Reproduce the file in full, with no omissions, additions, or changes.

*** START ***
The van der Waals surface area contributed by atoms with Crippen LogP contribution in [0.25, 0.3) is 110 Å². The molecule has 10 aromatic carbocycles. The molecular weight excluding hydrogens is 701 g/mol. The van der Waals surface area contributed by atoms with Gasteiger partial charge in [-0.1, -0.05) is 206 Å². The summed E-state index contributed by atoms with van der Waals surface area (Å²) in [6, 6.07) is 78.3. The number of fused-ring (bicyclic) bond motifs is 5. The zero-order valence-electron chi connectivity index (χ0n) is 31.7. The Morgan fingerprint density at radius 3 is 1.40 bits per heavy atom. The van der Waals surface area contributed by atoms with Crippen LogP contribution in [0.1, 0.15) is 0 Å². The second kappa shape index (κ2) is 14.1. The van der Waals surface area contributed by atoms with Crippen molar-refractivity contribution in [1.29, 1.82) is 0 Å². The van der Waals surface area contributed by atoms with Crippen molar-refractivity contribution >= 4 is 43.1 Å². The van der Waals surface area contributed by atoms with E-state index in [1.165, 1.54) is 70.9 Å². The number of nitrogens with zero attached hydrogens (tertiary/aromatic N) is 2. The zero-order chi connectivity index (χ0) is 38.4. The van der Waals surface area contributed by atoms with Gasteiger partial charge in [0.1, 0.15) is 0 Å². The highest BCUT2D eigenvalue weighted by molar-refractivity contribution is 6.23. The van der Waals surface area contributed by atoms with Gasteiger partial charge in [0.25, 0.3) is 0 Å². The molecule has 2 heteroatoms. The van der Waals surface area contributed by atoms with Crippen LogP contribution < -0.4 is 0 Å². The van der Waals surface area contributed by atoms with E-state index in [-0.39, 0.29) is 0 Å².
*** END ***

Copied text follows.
The van der Waals surface area contributed by atoms with Crippen LogP contribution in [0.25, 0.3) is 110 Å². The molecule has 10 aromatic carbocycles. The molecular weight excluding hydrogens is 701 g/mol. The van der Waals surface area contributed by atoms with Gasteiger partial charge in [-0.1, -0.05) is 206 Å². The summed E-state index contributed by atoms with van der Waals surface area (Å²) in [6, 6.07) is 78.3. The number of fused-ring (bicyclic) bond motifs is 5. The zero-order valence-electron chi connectivity index (χ0n) is 31.7. The Morgan fingerprint density at radius 3 is 1.40 bits per heavy atom. The van der Waals surface area contributed by atoms with Crippen LogP contribution in [0.1, 0.15) is 0 Å². The second kappa shape index (κ2) is 14.1. The van der Waals surface area contributed by atoms with Crippen molar-refractivity contribution in [1.29, 1.82) is 0 Å². The van der Waals surface area contributed by atoms with Crippen molar-refractivity contribution >= 4 is 43.1 Å². The van der Waals surface area contributed by atoms with E-state index in [1.165, 1.54) is 70.9 Å². The number of nitrogens with zero attached hydrogens (tertiary/aromatic N) is 2. The zero-order chi connectivity index (χ0) is 38.4. The van der Waals surface area contributed by atoms with Gasteiger partial charge in [0.1, 0.15) is 0 Å². The highest BCUT2D eigenvalue weighted by molar-refractivity contribution is 6.23. The van der Waals surface area contributed by atoms with Gasteiger partial charge in [0.25, 0.3) is 0 Å². The molecule has 2 heteroatoms. The van der Waals surface area contributed by atoms with Crippen LogP contribution < -0.4 is 0 Å². The van der Waals surface area contributed by atoms with E-state index in [-0.39, 0.29) is 0 Å².